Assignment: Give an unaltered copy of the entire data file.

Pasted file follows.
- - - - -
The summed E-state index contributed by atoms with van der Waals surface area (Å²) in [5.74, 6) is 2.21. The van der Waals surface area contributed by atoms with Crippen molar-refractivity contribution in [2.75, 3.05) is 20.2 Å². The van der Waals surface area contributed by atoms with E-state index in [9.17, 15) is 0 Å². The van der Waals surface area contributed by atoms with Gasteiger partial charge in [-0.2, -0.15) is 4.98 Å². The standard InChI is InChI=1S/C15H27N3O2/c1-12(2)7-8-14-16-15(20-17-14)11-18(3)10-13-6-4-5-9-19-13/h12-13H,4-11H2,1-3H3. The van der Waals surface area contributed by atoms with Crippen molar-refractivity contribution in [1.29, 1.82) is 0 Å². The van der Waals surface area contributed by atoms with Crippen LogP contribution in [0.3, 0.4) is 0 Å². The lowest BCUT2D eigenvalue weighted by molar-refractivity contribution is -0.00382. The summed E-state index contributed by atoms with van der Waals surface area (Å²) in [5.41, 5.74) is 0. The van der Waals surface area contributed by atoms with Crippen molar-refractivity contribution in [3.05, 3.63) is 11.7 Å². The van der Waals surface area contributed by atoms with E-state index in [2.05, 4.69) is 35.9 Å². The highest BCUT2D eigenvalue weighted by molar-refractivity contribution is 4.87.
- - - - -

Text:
The summed E-state index contributed by atoms with van der Waals surface area (Å²) in [5.74, 6) is 2.21. The van der Waals surface area contributed by atoms with Crippen molar-refractivity contribution in [2.75, 3.05) is 20.2 Å². The van der Waals surface area contributed by atoms with E-state index in [9.17, 15) is 0 Å². The van der Waals surface area contributed by atoms with Gasteiger partial charge in [-0.2, -0.15) is 4.98 Å². The standard InChI is InChI=1S/C15H27N3O2/c1-12(2)7-8-14-16-15(20-17-14)11-18(3)10-13-6-4-5-9-19-13/h12-13H,4-11H2,1-3H3. The van der Waals surface area contributed by atoms with Crippen molar-refractivity contribution in [1.29, 1.82) is 0 Å². The van der Waals surface area contributed by atoms with Crippen LogP contribution in [0.3, 0.4) is 0 Å². The lowest BCUT2D eigenvalue weighted by molar-refractivity contribution is -0.00382. The summed E-state index contributed by atoms with van der Waals surface area (Å²) in [5.41, 5.74) is 0. The van der Waals surface area contributed by atoms with Crippen molar-refractivity contribution in [3.05, 3.63) is 11.7 Å². The van der Waals surface area contributed by atoms with E-state index in [2.05, 4.69) is 35.9 Å². The highest BCUT2D eigenvalue weighted by molar-refractivity contribution is 4.87.